32 F.3d 573
UNITED STATES of America, Plaintiff-Appellee,
Dale Noel SMITH, Defendant-Appellant.
United States Court of Appeals, Ninth Circuit.
Submitted Aug. 3, 1994.*
Decided Aug. 15, 1994.
NOTICE: Ninth Circuit Rule 36-3 provides that dispositions other than opinions or orders designated for publication are not precedential and should not be cited except when relevant under the doctrines of law of the case, res judicata, or collateral estoppel.
Before: WALLACE, Chief Judge, HUG and RYMER, Circuit Judges.
Dale Noel Smith, a federal prisoner, appeals pro se the denial of his fourth motion to vacate, set aside, or correct his sentence following his conviction in 1978 for murder, aiding and abetting murder, robbery, and aiding and abetting robbery. Smith contends that (1) the district court should have recused itself; (2) the district court improperly considered uncounseled tribal convictions when sentencing him; (3) he received ineffective assistance of counsel at sentencing; and (4) his sentence amounted to cruel and unusual punishment. We have jurisdiction under 28 U.S.C. Sec. 2255 and affirm.
* Motion to Recuse
Smith argues that the district court erred by denying his motion for recusal. We disagree.
We review for abuse of discretion a recusal motion. Evenstad v. United States, 978 F.2d 1154, 1158 (9th Cir.1992).
Smith alleges that Judge Battin's bias is established by the following: (1) in 1976, after presiding over a burglary trial in which Smith was acquitted, Judge Battin stated that Smith would regret it if he ever showed up in his courtroom again; (2) Judge Battin allowed evidence regarding that burglary to be admitted in the 1978 murder trial; (3) in 1986, Judge Battin denied Smith's request to delete references in the presentence report to a tribal court conviction; and (4) Judge Battin denied his request for transcripts of the sentencing hearing at government expense.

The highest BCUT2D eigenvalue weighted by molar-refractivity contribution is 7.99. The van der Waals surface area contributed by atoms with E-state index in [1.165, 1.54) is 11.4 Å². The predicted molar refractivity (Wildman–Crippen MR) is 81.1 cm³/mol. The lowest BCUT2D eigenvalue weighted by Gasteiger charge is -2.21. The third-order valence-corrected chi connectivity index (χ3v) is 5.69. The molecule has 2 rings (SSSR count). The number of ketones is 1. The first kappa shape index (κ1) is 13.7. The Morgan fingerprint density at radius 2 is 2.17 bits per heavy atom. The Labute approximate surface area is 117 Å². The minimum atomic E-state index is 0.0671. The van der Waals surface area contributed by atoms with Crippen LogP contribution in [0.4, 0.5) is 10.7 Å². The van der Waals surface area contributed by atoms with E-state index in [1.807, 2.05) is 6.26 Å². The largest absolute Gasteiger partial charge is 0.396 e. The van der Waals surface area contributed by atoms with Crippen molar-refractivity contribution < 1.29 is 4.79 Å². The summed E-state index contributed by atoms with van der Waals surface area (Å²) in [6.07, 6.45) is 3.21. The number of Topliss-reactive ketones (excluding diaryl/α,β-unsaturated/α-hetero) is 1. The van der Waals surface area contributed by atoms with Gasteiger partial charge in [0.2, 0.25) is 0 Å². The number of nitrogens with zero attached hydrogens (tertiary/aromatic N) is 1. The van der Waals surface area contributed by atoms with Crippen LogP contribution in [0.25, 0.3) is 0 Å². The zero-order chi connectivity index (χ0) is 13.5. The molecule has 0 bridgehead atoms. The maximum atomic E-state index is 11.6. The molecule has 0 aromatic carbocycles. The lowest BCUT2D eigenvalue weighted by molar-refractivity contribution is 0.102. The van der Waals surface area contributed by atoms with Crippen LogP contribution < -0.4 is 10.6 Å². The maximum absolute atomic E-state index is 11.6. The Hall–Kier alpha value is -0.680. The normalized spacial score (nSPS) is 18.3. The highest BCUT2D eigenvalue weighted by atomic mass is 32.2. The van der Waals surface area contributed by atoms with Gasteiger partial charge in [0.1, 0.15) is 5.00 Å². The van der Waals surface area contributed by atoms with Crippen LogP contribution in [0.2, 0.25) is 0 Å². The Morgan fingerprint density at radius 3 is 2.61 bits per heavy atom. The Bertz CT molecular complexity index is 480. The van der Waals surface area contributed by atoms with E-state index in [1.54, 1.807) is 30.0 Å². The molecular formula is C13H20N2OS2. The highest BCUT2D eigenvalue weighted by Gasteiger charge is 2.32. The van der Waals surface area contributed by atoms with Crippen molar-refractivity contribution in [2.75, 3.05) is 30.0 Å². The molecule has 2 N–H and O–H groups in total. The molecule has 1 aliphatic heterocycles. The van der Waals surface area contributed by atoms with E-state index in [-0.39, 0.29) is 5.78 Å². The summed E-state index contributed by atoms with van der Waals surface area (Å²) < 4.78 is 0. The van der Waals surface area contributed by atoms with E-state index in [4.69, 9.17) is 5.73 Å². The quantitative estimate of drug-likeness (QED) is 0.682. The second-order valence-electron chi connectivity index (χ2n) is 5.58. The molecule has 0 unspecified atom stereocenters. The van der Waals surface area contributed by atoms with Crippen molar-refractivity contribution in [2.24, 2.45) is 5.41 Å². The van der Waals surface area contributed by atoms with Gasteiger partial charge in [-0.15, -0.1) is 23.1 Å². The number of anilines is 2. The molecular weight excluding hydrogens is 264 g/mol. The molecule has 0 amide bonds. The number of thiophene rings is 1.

Because the first three alleged incidents occurred between eight and eighteen years ago, the motion to recuse on those grounds was untimely. See Preston v. United States, 923 F.2d 731, 732-33 (9th Cir.1991) ("recusal motions should be filed with reasonable promptness after the ground for such a motion is ascertained"); Molina v. Riser, 886 F.2d 1124, 1131 (9th Cir.1989) (recusal motion untimely when defendant had been aware of grounds for eight years). Because the fourth incident is a mere adverse ruling, it is legally insufficient to establish bias. See United States v. Nelson, 718 F.2d 315, 321 (9th Cir.1983) (prior adverse rulings do not establish bias). Therefore, the district court did not abuse its discretion by denying the motion to recuse.